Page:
A Million Tiny Rocks

Gravel roads bring back many memories for me.

When I was little the busy five-lane paved street that now runs just feet away, next to my house, was a gravel road. I heard the distinctive rumble cars make on gravel every day while I played in the yard. My house was hard to keep dusted. The dust seemed to come in from every crevice, like the stories you hear from The Dust Bowl on the plains in the 1930s. I could see the particles floating in the shafts of sunlight through the windows, suspended and swirling.

Mom and I surveying the road. That birdhouse is still in the basement. I should put it up again.
Mom and I surveying the road. That birdhouse is still in the basement. I should put it up again.
He went thataway!
He went thataway!

My grandparents on my dad’s side lived on a farm in the country for years. I remember sitting in the backseat of the car watching out the window as we turned and drove up the gravel road that led to their house. I remember driving home down the country roads at night in the pitch black (no street lights in the country), headlights on bright, radio turned to AM baseball. As a really young child I found the contrast of the sound of the road and the radio against the silence and darkness of the night outside my car window soothing, yet just scary enough to be exciting on those long trips home.

Grandkids in the tractor on the gravel road!
Grandkids in the tractor on the gravel road!

I grew up around softball. My dad played when I was small. I ran around with all the other little kids who belonged to my dad’s teammates. Our moms kept a careful eye on us from the bleachers. I particularly remember a tiny clump of pine trees on the hill at Dill Field. It seemed huge to me at the time. All my little friends and I carved out paths around the trees and made up games to play together. If those trees still exist, I’m sure they would look tiny to me now.

When I was eleven I started to play softball in leagues. Anybody who has spent time around sports fields of any kind can attest to the fact that gravel roads abound. More so in my younger days than now, but still many sports fields are the pot of gold at the end of a gravel road.

That’s where I was last weekend. At a beautiful baseball field at the end of a gravel road. I no longer play ball myself, but have recently rediscovered my love of the game. Since I have no kids of my own to cheer on, a very kind friend of mine, who played softball with me when we were teenagers, has graciously allowed me to sit in the stands with her and cheer for her kids this baseball season. It’s been a blast. They are so fun to watch and I have truly become a fan.

I’ve also discovered a secret. As much fun as I had playing ball from elementary school through college, it’s just as much fun in the stands. In fact, as an adult blessed with 17 years of perspective since I last played the game, I must say I am having more fun as a fan. My friend and I definitely laugh as much in the stands as we did in the dugout when we were playing, but this time without the pressure you sometimes feel on the field and with the added benefit of a couple of decades of life experiences under our belts to help shape our views of the game.

As I got in my car to leave after the morning’s game a car drove by on the gravel road in front of me. The sound of the tires on the rocks, the smell and the sight of the dirt swirling in the air, the sounds of the next baseball game starting up, instantly took me back to those childhood memories of gravel roads.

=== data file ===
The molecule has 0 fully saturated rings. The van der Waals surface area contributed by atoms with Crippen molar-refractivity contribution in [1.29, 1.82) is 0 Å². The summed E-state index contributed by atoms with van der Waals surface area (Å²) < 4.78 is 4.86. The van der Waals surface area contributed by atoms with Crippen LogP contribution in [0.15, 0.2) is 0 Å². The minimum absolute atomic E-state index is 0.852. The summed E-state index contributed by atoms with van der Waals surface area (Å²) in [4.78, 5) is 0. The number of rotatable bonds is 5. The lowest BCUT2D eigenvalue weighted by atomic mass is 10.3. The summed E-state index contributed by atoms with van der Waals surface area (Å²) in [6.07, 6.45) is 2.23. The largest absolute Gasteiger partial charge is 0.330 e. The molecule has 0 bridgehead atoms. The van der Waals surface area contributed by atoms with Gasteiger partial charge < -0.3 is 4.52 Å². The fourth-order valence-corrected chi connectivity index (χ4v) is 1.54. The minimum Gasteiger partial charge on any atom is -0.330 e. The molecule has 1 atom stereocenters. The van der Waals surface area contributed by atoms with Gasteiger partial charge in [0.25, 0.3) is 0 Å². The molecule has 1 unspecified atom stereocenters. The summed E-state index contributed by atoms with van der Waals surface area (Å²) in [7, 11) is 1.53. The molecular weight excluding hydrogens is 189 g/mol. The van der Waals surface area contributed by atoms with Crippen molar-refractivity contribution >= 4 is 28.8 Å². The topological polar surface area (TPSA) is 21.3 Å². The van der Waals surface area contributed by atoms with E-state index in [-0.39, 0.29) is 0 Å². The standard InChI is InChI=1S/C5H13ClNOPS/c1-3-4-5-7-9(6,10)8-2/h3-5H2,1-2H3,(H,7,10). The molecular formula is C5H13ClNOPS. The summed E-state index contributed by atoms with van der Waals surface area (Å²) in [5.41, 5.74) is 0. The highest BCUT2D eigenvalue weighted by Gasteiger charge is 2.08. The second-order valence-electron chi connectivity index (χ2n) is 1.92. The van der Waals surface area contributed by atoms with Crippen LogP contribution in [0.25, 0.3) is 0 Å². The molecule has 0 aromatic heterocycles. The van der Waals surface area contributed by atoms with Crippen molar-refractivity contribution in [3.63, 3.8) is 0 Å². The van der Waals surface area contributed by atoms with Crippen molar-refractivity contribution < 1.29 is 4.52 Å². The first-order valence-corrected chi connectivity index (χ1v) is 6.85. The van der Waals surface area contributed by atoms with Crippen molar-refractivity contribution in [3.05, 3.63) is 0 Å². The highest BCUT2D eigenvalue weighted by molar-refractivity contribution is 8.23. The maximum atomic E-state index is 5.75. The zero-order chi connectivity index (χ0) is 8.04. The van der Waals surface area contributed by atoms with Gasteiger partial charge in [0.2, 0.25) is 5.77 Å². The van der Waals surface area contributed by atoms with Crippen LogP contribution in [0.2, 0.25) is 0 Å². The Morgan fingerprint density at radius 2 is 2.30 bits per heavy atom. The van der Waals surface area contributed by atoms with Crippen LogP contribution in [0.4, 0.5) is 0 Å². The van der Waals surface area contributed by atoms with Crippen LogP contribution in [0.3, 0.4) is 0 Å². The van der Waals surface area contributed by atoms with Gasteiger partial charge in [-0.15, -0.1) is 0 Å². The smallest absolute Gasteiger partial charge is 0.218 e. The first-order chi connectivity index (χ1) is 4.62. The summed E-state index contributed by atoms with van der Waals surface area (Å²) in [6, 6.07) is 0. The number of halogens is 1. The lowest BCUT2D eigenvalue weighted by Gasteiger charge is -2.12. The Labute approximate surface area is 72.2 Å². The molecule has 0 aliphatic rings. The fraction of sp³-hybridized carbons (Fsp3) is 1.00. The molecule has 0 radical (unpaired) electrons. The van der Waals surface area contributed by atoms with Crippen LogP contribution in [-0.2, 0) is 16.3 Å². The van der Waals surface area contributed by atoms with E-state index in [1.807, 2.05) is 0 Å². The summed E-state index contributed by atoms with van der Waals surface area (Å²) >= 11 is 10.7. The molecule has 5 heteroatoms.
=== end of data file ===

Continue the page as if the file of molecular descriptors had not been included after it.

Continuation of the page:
I found them fascinating when I was little. I find them metaphorical today.

Gravel roads usually mean sparse population, so traffic is few and far between. They’re quiet and peaceful and calm, until a car comes by. Then the dust flies and the rocks shoot out in every direction.

Kind of like life. Quiet until something drives by and swirls up the dust and the rocks start to fly. For that moment you are enveloped in the cloud. It’s all you can see. But soon enough the dust settles and your road is quiet again. There may be an extra inch of dirt layered on everything in sight, but you either dust it off or learn to live with it. Either way you enjoy the quiet.

And every so often I think it’s a good idea to stop and really pay attention to the quiet gravel. A million tiny rocks each seen on their own may not look like much, but pour them into a line and you’ve got a road, sometimes quiet, sometimes swirled in a whirlwind of dust, but always purposeful. Just like a million tiny moments may seem like no big deal, but remember them all in a line and you’ve got your life, sometimes quiet, sometimes chaotic, but always purposeful.

That’s what I did this weekend. I was ready to leave, but it was just too beautiful. I sat and just paid attention for awhile. I heard a fly buzz by my ear. I noticed the trees against the sky. I watched the tall grass sway in the breeze. I smelled the dirt in the air. I listened to the distinctive sound of baseball bats hitting the ball and cheers from the bleachers.

I enjoyed the moment.

I remembered my past. I was grateful for the present. I looked forward to the future.

Pay attention to the individual rocks now. Every moment, quiet and chaotic, is forming a road you will someday look back on fondly.

I enjoyed every moment of this beautiful day!
I enjoyed every moment of this beautiful day!

6 thoughts on “A Million Tiny Rocks”

  1. I remember those car rides. The staticky voice of the announcer over the radio. The rhythm of the car. And my dad played softball, too. I spent many, many summer days at ball fields. I never played myself, but ball fields and dark roads give me much the same feeling you so beautifully expressed here.

    Like

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